"As with the rest of society, there is greater attention to environmental values, social causes, good governance," said Stephane Barrette. "When we solicit sponsors or potential donors, these are themes that are more and more dear to them. They ask a lot of questions. They want to make sure that if they support a national federation, it will have very high ethical values."

Barrette also adds the battle for corporate sponsorship between amateur and professional sport constantly remains at play, with amateur sport losing ground.

"Several reports show it: amateur sport has lost a little more market share compared to professional sports over the last four or five years," said Barrette.

The Canadian Olympic Committee (COC) has fared better than most federations since Vancouver 2010, allowing it to give back to national sport federations.

"It's more of a growth that has taken place since 2010 with our partners," says Eric Myles, the COC's chief sport officer. "The important thing is that it doesn't just go to the COC. Yes, we had an increase, but there has been an increase in our ability to help and work with the federations since 2010."

'This candidacy is essential'

Myles says the COC has helped various federations with their marketing strategies or business development.

"Ninety-five per cent of our assets are all investments that return to the sporting world," he said. "Some go through 'Own the Podium' and target more high performance, but there is also a lot of support work with the federations that is being done."

Myles agrees with the Canadian sports federations that hosting the Olympics in 2030 would be beneficial for all.

"Yes, hosting Games is very important for various reasons, not only at the corporate level," he said. "First, all the enthusiasm that it generates — we have just seen it with two Olympics held very close together — at the level of the population, with young people. Then, the corporate side and the commitment of governments... the Games drive that.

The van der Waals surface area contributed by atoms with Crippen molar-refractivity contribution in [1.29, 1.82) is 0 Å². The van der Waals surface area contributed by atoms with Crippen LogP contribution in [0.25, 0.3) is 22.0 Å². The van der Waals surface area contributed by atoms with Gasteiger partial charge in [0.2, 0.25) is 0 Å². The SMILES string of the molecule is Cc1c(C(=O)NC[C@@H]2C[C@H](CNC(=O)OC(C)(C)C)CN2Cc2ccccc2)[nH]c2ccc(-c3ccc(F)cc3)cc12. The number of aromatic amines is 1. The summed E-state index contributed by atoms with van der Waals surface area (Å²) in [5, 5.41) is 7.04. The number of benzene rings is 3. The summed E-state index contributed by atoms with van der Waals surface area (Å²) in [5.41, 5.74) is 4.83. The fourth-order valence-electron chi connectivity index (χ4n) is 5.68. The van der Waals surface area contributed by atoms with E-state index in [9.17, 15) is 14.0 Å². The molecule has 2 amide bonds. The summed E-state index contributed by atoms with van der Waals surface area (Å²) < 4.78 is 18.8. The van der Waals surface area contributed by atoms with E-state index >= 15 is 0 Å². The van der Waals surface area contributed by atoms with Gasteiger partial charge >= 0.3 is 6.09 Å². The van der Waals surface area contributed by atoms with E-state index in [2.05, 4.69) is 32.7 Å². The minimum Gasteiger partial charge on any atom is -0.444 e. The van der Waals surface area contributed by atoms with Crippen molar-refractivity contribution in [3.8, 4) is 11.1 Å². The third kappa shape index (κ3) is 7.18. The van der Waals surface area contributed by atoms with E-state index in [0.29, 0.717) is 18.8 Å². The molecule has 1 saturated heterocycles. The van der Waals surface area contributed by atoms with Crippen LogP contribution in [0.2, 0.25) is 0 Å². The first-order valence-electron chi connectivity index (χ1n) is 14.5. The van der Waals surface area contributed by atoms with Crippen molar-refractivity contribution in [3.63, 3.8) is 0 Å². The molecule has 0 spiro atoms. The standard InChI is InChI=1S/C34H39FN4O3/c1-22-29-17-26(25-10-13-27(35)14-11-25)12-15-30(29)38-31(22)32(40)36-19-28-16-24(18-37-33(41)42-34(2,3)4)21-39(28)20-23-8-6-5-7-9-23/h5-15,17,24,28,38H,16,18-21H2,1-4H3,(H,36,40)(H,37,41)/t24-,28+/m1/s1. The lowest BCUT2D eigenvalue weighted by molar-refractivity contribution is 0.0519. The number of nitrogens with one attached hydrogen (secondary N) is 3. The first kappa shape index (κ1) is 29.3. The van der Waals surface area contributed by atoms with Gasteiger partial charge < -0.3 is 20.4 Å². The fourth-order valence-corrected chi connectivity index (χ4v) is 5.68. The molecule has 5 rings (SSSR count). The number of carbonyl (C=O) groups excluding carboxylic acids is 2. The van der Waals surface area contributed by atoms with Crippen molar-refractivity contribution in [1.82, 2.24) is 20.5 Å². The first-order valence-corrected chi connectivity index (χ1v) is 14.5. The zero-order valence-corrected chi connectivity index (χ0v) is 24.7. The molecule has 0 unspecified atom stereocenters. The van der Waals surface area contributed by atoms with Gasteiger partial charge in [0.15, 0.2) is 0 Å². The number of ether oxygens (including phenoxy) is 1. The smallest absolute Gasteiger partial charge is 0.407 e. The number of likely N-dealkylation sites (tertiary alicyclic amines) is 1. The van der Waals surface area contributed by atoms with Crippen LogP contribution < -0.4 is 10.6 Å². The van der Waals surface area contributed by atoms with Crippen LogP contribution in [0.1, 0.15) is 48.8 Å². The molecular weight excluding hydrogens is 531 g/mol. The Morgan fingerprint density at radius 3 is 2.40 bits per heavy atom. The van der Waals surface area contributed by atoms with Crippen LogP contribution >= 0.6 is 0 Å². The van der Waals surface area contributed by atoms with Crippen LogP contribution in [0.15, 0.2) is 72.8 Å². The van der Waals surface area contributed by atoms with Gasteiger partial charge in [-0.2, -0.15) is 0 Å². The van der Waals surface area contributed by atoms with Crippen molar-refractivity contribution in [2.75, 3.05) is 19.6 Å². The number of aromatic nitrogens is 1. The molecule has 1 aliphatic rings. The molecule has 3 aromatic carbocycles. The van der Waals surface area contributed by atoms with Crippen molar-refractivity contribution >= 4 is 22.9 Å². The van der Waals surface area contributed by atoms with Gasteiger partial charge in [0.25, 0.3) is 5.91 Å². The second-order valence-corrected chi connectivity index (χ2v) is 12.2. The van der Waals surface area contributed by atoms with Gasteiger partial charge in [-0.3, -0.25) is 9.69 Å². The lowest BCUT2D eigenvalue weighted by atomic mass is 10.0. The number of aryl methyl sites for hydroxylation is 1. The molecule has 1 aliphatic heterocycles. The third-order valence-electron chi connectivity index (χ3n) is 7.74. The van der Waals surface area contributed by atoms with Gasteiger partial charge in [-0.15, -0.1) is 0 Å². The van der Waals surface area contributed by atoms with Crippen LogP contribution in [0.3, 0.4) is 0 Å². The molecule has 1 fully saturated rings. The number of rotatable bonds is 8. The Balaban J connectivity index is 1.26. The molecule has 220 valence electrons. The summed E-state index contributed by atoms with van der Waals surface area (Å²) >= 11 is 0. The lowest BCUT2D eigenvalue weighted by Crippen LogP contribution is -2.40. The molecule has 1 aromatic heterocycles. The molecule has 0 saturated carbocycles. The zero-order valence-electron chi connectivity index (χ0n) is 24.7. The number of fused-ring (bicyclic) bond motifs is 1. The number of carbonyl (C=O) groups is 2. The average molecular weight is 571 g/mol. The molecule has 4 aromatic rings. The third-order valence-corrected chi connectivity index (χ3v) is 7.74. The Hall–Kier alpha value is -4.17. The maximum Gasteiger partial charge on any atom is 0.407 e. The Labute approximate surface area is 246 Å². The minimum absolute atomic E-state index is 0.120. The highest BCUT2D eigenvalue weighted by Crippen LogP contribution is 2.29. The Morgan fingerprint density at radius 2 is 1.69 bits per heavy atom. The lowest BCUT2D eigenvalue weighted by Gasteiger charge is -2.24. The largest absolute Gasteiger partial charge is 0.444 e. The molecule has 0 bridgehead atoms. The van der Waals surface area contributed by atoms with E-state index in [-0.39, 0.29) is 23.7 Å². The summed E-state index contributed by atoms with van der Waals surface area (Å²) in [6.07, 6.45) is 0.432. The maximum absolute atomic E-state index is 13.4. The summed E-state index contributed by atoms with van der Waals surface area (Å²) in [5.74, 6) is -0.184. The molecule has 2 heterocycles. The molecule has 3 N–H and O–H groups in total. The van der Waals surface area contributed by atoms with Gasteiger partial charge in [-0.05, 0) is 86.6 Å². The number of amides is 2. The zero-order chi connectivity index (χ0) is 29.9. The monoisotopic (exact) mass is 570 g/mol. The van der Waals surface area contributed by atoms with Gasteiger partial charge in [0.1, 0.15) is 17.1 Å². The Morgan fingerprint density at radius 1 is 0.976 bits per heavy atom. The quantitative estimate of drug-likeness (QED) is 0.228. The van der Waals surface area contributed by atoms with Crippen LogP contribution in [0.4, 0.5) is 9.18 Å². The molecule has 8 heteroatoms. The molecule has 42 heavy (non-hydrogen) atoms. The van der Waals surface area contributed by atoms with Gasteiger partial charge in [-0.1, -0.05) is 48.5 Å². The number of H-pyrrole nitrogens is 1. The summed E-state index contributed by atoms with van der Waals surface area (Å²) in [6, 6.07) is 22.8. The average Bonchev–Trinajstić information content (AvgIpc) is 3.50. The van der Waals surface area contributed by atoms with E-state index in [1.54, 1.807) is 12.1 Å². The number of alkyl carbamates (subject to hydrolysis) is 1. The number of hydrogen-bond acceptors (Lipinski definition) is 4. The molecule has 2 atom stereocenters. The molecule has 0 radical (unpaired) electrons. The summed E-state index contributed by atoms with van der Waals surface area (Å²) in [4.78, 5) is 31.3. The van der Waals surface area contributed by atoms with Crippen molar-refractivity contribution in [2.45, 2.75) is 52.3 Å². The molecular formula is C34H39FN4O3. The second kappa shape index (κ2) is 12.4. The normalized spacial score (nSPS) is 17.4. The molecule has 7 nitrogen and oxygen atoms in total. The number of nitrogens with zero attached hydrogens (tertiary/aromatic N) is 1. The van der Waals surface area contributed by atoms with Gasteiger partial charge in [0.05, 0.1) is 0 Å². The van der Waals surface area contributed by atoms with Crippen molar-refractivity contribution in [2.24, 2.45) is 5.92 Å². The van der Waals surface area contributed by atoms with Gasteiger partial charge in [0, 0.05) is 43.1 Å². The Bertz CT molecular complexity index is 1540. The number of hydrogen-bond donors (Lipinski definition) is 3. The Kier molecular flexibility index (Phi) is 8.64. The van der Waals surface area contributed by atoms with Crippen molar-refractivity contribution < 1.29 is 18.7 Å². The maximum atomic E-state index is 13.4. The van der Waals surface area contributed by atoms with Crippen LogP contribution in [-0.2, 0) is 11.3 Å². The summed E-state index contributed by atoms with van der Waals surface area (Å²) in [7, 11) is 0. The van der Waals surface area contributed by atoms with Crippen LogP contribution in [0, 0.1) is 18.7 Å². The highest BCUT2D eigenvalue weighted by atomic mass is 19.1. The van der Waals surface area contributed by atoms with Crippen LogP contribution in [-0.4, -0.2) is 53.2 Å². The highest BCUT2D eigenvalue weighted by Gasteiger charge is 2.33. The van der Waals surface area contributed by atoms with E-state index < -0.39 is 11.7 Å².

"We still benefit today from the funds that were created after Calgary [1988] and Vancouver. So, yes, this candidacy is essential to bring the sports system to another level."

A few cities have expressed interest to the IOC for the 2030 Winter Games: Salt Lake City, Sapporo and Barcelona-Andorra-Pyrenees.

So far the Vancouver-Whistler file, prepared in collaboration with four B.C. First Nations, has received support from the COC. A feasibility study was launched earlier this month, but Canada has yet to submit an official bid.

Add some “good” to your morning and evening.

A variety of newsletters you'll love, delivered straight to you.

Sign up now

Comments

To encourage thoughtful and respectful conversations, first and last names will appear with each submission to CBC/Radio-Canada's online communities (except in children and youth-oriented communities). Pseudonyms will no longer be permitted.

By submitting a comment, you accept that CBC has the right to reproduce and publish that comment in whole or in part, in any manner CBC chooses. Please note that CBC does not endorse the opinions expressed in comments. Comments on this story are moderated according to our Submission Guidelines. Comments are welcome while open. We reserve the right to close comments at any time.

Become a CBC Member

Join the conversation  Create account

Already have an account?

now